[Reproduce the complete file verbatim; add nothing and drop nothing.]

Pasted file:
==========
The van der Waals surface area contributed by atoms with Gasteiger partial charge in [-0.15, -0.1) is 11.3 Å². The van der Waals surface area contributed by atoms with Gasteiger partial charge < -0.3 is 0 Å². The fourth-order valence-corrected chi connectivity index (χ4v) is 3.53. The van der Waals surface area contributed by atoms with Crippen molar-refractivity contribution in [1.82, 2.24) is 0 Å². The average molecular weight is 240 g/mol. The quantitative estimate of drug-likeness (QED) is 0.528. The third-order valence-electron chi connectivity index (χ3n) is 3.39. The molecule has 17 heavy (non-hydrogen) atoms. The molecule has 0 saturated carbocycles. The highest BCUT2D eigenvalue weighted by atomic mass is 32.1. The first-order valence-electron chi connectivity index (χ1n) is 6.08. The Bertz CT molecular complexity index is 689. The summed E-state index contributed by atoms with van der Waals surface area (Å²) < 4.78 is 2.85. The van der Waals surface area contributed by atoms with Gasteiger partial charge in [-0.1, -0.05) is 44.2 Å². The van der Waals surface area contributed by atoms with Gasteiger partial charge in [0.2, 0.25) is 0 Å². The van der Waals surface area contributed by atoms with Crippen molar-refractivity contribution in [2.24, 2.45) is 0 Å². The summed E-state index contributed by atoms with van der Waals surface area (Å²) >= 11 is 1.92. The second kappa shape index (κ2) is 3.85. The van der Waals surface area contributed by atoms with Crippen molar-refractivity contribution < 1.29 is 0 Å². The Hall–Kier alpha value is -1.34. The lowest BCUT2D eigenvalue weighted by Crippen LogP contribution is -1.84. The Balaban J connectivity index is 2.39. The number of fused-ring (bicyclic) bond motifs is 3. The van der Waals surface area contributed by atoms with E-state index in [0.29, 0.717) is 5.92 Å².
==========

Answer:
The van der Waals surface area contributed by atoms with Gasteiger partial charge in [-0.15, -0.1) is 11.3 Å². The van der Waals surface area contributed by atoms with Gasteiger partial charge < -0.3 is 0 Å². The fourth-order valence-corrected chi connectivity index (χ4v) is 3.53. The van der Waals surface area contributed by atoms with Crippen molar-refractivity contribution in [1.82, 2.24) is 0 Å². The average molecular weight is 240 g/mol. The quantitative estimate of drug-likeness (QED) is 0.528. The third-order valence-electron chi connectivity index (χ3n) is 3.39. The molecule has 17 heavy (non-hydrogen) atoms. The molecule has 0 saturated carbocycles. The highest BCUT2D eigenvalue weighted by atomic mass is 32.1. The first-order valence-electron chi connectivity index (χ1n) is 6.08. The Bertz CT molecular complexity index is 689. The summed E-state index contributed by atoms with van der Waals surface area (Å²) < 4.78 is 2.85. The van der Waals surface area contributed by atoms with Gasteiger partial charge in [-0.1, -0.05) is 44.2 Å². The van der Waals surface area contributed by atoms with Gasteiger partial charge in [0.2, 0.25) is 0 Å². The van der Waals surface area contributed by atoms with Crippen molar-refractivity contribution in [2.24, 2.45) is 0 Å². The summed E-state index contributed by atoms with van der Waals surface area (Å²) >= 11 is 1.92. The second kappa shape index (κ2) is 3.85. The van der Waals surface area contributed by atoms with Crippen molar-refractivity contribution < 1.29 is 0 Å². The Hall–Kier alpha value is -1.34. The lowest BCUT2D eigenvalue weighted by Crippen LogP contribution is -1.84. The Balaban J connectivity index is 2.39. The number of fused-ring (bicyclic) bond motifs is 3. The van der Waals surface area contributed by atoms with E-state index in [0.29, 0.717) is 5.92 Å².